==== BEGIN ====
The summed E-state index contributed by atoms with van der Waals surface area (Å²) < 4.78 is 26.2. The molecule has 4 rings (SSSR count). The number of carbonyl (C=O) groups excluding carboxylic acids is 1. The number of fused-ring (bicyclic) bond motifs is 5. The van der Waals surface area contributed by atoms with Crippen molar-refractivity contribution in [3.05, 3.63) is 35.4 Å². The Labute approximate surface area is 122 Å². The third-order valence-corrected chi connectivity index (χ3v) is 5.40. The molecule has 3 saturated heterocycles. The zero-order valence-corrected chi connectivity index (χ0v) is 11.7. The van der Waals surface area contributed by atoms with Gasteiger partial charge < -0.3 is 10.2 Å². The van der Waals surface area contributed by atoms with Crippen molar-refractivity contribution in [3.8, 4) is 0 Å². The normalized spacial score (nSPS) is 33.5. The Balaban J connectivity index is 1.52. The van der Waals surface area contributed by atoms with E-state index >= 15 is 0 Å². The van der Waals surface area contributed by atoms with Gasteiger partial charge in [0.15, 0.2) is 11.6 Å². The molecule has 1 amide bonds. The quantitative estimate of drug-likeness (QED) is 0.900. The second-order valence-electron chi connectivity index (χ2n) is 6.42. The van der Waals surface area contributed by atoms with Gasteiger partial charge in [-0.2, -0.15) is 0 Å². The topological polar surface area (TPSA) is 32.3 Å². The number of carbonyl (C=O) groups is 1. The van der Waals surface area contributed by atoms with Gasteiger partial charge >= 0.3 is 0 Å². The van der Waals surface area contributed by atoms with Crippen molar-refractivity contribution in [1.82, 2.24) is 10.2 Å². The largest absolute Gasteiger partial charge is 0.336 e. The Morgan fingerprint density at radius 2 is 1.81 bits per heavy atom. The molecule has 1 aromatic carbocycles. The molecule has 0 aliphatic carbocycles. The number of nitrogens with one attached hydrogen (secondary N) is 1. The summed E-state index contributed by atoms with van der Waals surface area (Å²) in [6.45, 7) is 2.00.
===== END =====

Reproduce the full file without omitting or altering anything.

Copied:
The summed E-state index contributed by atoms with van der Waals surface area (Å²) < 4.78 is 26.2. The molecule has 4 rings (SSSR count). The number of carbonyl (C=O) groups excluding carboxylic acids is 1. The number of fused-ring (bicyclic) bond motifs is 5. The van der Waals surface area contributed by atoms with Crippen molar-refractivity contribution in [3.05, 3.63) is 35.4 Å². The Labute approximate surface area is 122 Å². The third-order valence-corrected chi connectivity index (χ3v) is 5.40. The molecule has 3 saturated heterocycles. The zero-order valence-corrected chi connectivity index (χ0v) is 11.7. The van der Waals surface area contributed by atoms with Gasteiger partial charge < -0.3 is 10.2 Å². The van der Waals surface area contributed by atoms with Crippen molar-refractivity contribution in [3.8, 4) is 0 Å². The normalized spacial score (nSPS) is 33.5. The Balaban J connectivity index is 1.52. The van der Waals surface area contributed by atoms with E-state index >= 15 is 0 Å². The van der Waals surface area contributed by atoms with Gasteiger partial charge in [0.15, 0.2) is 11.6 Å². The molecule has 1 amide bonds. The quantitative estimate of drug-likeness (QED) is 0.900. The second-order valence-electron chi connectivity index (χ2n) is 6.42. The van der Waals surface area contributed by atoms with Gasteiger partial charge in [-0.2, -0.15) is 0 Å². The topological polar surface area (TPSA) is 32.3 Å². The number of carbonyl (C=O) groups is 1. The van der Waals surface area contributed by atoms with Gasteiger partial charge >= 0.3 is 0 Å². The van der Waals surface area contributed by atoms with Crippen molar-refractivity contribution in [1.82, 2.24) is 10.2 Å². The largest absolute Gasteiger partial charge is 0.336 e. The Morgan fingerprint density at radius 2 is 1.81 bits per heavy atom. The molecule has 1 aromatic carbocycles. The molecule has 0 aliphatic carbocycles. The number of nitrogens with one attached hydrogen (secondary N) is 1. The summed E-state index contributed by atoms with van der Waals surface area (Å²) in [6.45, 7) is 2.00.